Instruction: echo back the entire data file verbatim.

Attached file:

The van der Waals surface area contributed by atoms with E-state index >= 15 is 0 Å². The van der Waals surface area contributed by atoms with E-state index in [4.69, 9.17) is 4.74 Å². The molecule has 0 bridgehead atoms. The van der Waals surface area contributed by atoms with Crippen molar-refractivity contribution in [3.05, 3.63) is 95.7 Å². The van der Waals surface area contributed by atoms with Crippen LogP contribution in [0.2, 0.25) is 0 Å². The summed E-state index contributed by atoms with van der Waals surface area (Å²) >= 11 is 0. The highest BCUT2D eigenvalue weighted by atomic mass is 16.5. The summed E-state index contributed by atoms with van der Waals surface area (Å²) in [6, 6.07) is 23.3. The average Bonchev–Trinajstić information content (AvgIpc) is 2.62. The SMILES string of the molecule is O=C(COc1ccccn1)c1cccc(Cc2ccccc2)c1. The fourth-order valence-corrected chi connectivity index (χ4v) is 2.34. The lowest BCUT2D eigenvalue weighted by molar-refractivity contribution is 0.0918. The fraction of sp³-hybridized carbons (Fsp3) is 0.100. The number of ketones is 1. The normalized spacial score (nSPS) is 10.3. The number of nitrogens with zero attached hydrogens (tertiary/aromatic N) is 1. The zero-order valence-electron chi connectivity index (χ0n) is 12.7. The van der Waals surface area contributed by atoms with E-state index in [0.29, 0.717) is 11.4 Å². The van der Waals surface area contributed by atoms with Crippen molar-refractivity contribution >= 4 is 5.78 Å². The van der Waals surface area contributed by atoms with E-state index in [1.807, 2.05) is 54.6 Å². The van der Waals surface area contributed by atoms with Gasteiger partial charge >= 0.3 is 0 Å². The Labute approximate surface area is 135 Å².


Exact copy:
The van der Waals surface area contributed by atoms with E-state index >= 15 is 0 Å². The van der Waals surface area contributed by atoms with E-state index in [4.69, 9.17) is 4.74 Å². The molecule has 0 bridgehead atoms. The van der Waals surface area contributed by atoms with Crippen molar-refractivity contribution in [3.05, 3.63) is 95.7 Å². The van der Waals surface area contributed by atoms with Crippen LogP contribution in [0.2, 0.25) is 0 Å². The summed E-state index contributed by atoms with van der Waals surface area (Å²) >= 11 is 0. The highest BCUT2D eigenvalue weighted by atomic mass is 16.5. The summed E-state index contributed by atoms with van der Waals surface area (Å²) in [6, 6.07) is 23.3. The average Bonchev–Trinajstić information content (AvgIpc) is 2.62. The SMILES string of the molecule is O=C(COc1ccccn1)c1cccc(Cc2ccccc2)c1. The fourth-order valence-corrected chi connectivity index (χ4v) is 2.34. The lowest BCUT2D eigenvalue weighted by molar-refractivity contribution is 0.0918. The fraction of sp³-hybridized carbons (Fsp3) is 0.100. The number of ketones is 1. The normalized spacial score (nSPS) is 10.3. The number of nitrogens with zero attached hydrogens (tertiary/aromatic N) is 1. The zero-order valence-electron chi connectivity index (χ0n) is 12.7. The van der Waals surface area contributed by atoms with E-state index in [0.29, 0.717) is 11.4 Å². The van der Waals surface area contributed by atoms with Crippen molar-refractivity contribution >= 4 is 5.78 Å². The van der Waals surface area contributed by atoms with E-state index in [1.807, 2.05) is 54.6 Å². The van der Waals surface area contributed by atoms with Gasteiger partial charge >= 0.3 is 0 Å². The Labute approximate surface area is 135 Å².